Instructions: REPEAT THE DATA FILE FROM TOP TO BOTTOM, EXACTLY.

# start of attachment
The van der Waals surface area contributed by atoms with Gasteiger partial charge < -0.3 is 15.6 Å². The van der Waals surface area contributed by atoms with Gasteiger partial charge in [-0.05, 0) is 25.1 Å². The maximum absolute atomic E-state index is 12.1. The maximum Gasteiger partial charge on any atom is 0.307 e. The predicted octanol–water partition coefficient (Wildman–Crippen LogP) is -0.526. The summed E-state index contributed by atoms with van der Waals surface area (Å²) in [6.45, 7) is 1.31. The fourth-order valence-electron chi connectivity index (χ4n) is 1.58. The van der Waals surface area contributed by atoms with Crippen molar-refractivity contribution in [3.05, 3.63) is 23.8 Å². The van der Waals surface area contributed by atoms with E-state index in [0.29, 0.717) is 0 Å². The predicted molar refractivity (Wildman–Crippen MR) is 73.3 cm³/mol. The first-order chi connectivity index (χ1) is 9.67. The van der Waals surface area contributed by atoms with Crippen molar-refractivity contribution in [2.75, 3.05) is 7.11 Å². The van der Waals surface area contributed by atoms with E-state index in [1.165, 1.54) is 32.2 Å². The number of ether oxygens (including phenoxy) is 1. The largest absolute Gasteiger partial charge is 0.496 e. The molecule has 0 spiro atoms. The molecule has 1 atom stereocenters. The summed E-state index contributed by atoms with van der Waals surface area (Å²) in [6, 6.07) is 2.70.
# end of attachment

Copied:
The van der Waals surface area contributed by atoms with Gasteiger partial charge < -0.3 is 15.6 Å². The van der Waals surface area contributed by atoms with Gasteiger partial charge in [-0.05, 0) is 25.1 Å². The maximum absolute atomic E-state index is 12.1. The maximum Gasteiger partial charge on any atom is 0.307 e. The predicted octanol–water partition coefficient (Wildman–Crippen LogP) is -0.526. The summed E-state index contributed by atoms with van der Waals surface area (Å²) in [6.45, 7) is 1.31. The fourth-order valence-electron chi connectivity index (χ4n) is 1.58. The van der Waals surface area contributed by atoms with Crippen molar-refractivity contribution in [3.05, 3.63) is 23.8 Å². The van der Waals surface area contributed by atoms with E-state index in [0.29, 0.717) is 0 Å². The predicted molar refractivity (Wildman–Crippen MR) is 73.3 cm³/mol. The first-order chi connectivity index (χ1) is 9.67. The van der Waals surface area contributed by atoms with Crippen molar-refractivity contribution in [2.75, 3.05) is 7.11 Å². The van der Waals surface area contributed by atoms with E-state index in [1.165, 1.54) is 32.2 Å². The number of ether oxygens (including phenoxy) is 1. The largest absolute Gasteiger partial charge is 0.496 e. The molecule has 0 spiro atoms. The molecule has 1 atom stereocenters. The summed E-state index contributed by atoms with van der Waals surface area (Å²) in [6, 6.07) is 2.70.